Friday, October 28, 2011

L-House Update: 30

An L-House Update...

1. Ever seen Missed Connections on Craigslist?  Check this out!

3. This picture reminds me of the best stories you read when you were a kid.

4. Cool book idea.  I'd love to see what the rest of the posters are.

5. Beautiful flowers.  And, not to mention super cool website!

7. Aren't these absolutely gorgeous?  I just want to live there.

8. Awesome engagement announcement.

9. To anyone who has ever encountered an artsy bro: this is hilarious.

10. Interesting book.  Love the cover.

Photo via Gather

Thursday, October 27, 2011

Tuesday, October 25, 2011

Relax, darling

Wandering around a bookstore is one of the greatest experiences ever.

At least, in my life.

Maybe it's the ambiance.  There's something so comforting about it.  The smell of paper beckoning and, if it's a good store, the milky yellowish light.  Whispering music.  Whether it's the Emperor's Concerto, Feist's latest album, or the O Brother Where Art Thou? soundtrack (as was my experience this evening), it always seems to fit.

Maybe it's the fact that so many of my Saturday evenings as a kid were spent wandering the Barnes and Noble.  I was a figure skater at the time.  My parents, sister, and I had this routine where we'd go down to the rink, I'd have my lesson, then we'd go get burgers at Fudruckers or Mexican at Don Pablo's.  There was a Barnes and Noble across the street from the restaurants, and after dinner we'd go over and peruse.  If I was lucky, we'd get slices of chocolate cake.  But, no matter what, my parents would always buy me my choice of the "blue books" as I called them:  The Childhood of Famous Americans series. (Such a super cool kid.  I know.  Not dorky at all.)  My favorite was Thomas Jefferson.  And, yes.  These books can be attributed to my infinite random knowledge of American historical figures.  (Did you know that Harry Houdini aka Ehrich Weiss had a sister named Gladys?)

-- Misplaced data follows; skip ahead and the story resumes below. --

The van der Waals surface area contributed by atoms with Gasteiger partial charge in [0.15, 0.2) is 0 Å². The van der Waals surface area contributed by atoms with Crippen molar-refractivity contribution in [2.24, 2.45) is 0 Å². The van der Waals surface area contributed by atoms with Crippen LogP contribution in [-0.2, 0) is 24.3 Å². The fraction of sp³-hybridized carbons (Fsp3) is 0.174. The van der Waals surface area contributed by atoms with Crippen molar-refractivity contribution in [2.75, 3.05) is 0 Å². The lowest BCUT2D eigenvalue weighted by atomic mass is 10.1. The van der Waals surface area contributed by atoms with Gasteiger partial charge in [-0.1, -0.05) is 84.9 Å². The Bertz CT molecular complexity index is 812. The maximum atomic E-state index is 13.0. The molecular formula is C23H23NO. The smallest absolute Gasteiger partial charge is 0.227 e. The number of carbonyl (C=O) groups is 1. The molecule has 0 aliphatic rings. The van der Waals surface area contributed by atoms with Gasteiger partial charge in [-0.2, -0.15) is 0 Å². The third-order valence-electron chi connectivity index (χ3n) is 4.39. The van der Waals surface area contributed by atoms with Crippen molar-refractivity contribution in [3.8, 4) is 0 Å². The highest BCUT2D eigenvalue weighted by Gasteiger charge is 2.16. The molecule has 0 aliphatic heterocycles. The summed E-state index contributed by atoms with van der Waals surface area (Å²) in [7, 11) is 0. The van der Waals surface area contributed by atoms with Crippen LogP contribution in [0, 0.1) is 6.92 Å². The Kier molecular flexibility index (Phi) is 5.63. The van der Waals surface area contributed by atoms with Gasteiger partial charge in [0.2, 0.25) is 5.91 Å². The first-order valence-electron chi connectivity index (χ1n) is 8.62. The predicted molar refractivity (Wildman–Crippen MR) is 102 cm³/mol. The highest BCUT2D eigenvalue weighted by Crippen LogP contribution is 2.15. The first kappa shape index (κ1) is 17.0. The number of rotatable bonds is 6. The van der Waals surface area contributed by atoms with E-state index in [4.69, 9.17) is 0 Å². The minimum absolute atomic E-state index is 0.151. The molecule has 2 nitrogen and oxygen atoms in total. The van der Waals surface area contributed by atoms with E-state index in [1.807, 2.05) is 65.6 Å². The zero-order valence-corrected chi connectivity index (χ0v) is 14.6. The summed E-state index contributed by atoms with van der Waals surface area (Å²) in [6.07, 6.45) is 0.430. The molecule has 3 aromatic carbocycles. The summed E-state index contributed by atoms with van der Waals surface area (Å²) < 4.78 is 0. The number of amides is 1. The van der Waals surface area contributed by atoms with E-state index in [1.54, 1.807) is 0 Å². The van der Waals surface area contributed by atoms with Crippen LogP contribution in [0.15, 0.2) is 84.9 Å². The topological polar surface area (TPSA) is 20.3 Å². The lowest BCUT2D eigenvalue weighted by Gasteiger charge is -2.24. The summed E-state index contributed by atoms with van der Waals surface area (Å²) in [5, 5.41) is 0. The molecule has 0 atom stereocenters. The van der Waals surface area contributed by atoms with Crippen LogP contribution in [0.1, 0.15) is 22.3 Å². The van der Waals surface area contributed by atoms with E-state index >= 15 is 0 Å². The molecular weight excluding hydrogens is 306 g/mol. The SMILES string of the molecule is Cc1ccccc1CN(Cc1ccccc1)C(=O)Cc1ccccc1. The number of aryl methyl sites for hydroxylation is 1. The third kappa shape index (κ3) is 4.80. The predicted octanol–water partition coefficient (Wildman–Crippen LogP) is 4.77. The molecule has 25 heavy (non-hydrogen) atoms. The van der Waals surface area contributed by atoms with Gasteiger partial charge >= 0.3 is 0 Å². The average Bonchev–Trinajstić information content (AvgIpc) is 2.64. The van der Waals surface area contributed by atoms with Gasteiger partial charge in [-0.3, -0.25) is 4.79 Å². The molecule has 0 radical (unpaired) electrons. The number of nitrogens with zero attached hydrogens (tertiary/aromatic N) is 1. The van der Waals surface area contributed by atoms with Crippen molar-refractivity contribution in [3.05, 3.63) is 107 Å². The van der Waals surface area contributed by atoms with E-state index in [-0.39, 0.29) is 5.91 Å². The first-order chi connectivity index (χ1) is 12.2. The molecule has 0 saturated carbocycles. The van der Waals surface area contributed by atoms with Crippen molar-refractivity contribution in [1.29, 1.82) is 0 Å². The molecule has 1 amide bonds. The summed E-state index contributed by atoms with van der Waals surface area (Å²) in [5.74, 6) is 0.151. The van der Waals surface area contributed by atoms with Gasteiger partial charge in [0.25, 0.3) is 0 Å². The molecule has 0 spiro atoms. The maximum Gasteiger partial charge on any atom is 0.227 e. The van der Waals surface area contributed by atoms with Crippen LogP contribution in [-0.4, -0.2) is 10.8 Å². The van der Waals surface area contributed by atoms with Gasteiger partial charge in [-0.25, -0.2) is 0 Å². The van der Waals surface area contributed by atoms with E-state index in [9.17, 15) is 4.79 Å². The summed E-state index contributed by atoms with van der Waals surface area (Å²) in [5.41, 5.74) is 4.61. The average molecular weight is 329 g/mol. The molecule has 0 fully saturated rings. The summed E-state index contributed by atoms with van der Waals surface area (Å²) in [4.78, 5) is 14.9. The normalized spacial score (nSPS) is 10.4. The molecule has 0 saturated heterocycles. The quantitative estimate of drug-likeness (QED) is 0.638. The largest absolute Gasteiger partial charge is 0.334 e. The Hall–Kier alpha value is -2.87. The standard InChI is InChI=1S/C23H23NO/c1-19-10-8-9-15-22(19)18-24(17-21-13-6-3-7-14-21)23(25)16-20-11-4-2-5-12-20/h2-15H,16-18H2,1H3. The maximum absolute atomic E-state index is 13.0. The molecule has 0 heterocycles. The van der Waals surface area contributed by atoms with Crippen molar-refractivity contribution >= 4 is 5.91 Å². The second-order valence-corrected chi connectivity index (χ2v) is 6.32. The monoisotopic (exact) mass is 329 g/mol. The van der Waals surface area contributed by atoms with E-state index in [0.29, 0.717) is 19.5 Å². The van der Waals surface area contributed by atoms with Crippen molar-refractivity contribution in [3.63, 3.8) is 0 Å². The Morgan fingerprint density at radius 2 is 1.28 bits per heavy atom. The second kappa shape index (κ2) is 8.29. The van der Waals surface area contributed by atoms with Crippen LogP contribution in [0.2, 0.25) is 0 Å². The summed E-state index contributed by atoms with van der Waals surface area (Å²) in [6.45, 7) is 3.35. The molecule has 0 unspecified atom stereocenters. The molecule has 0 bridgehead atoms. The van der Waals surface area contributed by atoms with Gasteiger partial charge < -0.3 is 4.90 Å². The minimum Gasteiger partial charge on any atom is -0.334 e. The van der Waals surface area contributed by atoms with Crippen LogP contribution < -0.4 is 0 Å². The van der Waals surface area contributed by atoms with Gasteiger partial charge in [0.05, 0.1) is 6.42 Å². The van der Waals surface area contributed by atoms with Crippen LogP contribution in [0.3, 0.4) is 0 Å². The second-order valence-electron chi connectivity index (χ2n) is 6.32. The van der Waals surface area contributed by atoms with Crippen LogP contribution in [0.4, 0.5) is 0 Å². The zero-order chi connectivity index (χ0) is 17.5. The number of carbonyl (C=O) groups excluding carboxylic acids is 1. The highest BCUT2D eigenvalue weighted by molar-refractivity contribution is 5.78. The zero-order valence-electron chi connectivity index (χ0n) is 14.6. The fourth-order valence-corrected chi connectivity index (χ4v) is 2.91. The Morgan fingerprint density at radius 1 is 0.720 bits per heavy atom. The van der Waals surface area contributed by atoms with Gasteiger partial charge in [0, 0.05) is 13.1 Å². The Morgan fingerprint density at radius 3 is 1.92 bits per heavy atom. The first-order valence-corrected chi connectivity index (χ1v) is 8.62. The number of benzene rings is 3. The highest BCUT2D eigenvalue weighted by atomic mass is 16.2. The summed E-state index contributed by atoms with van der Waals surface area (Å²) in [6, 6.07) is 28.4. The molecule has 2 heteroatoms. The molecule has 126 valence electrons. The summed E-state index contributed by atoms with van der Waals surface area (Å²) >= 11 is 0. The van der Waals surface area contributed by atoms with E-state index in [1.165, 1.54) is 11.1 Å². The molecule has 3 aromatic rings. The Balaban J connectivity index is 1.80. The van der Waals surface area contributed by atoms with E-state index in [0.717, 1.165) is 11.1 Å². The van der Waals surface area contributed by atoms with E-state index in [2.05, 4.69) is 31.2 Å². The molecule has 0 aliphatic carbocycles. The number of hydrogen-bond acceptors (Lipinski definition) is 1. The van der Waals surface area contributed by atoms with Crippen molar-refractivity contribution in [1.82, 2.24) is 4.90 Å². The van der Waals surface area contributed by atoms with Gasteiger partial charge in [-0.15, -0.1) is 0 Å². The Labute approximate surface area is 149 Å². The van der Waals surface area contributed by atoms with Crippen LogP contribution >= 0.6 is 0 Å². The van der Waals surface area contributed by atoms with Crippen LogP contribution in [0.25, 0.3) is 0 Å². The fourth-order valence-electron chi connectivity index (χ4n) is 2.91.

After our jaunt to the bookstore, we'd get back in the car in time to listen to the second half of "The Story Man", as my sister and I called him.  I'd usually have half of some young American's childhood committed to memory by the time we pulled in the driveway-- having read it in white flashes of headlights of the cars behind us on the highway.  I'd hold the book up so I could see properly, and then I'd have to set it down every ten minutes or so when my arms got tired.

And then, every summer growing up, my dad and I would take a trip to The Cottage Bookshop in Glen Arbor, Michigan.  He'd buy me a book every time.  And, if I'm not mistaken, I think my first ever Harry Potter book came from that store when I was about eight years old. 

I'm always inspired when walking around bookstores.  My dad says that he used to get stressed out walking around bookstores, because all of the books seemed to be taunting reminders of the stories he had yet to tell and hadn't.  It's funny- because that's how I feel nowadays when I watch movie trailers.  I'm glad that, for me, walking around all of those books feels encouraging.  The thought, "Well if all of these authors did it, why couldn't I?" floods my mind.  I'm glad that I'm just a bit blissfully unaware of the story-world, you know?  I feel sometimes that if I got too far into it, it might lose its allure.  Who knows?  Maybe I'll find out some day if it does for me or not.

For what a beautiful day it was today, it was quite the chilly and drizzly evening.  The type of night when you expect to hear sirens screaming all over the place and when you're not quite sure whether or not to use your windshield wipers, but you do anyway and they scrape off the barely-there condensation with an over-indulgent squeak.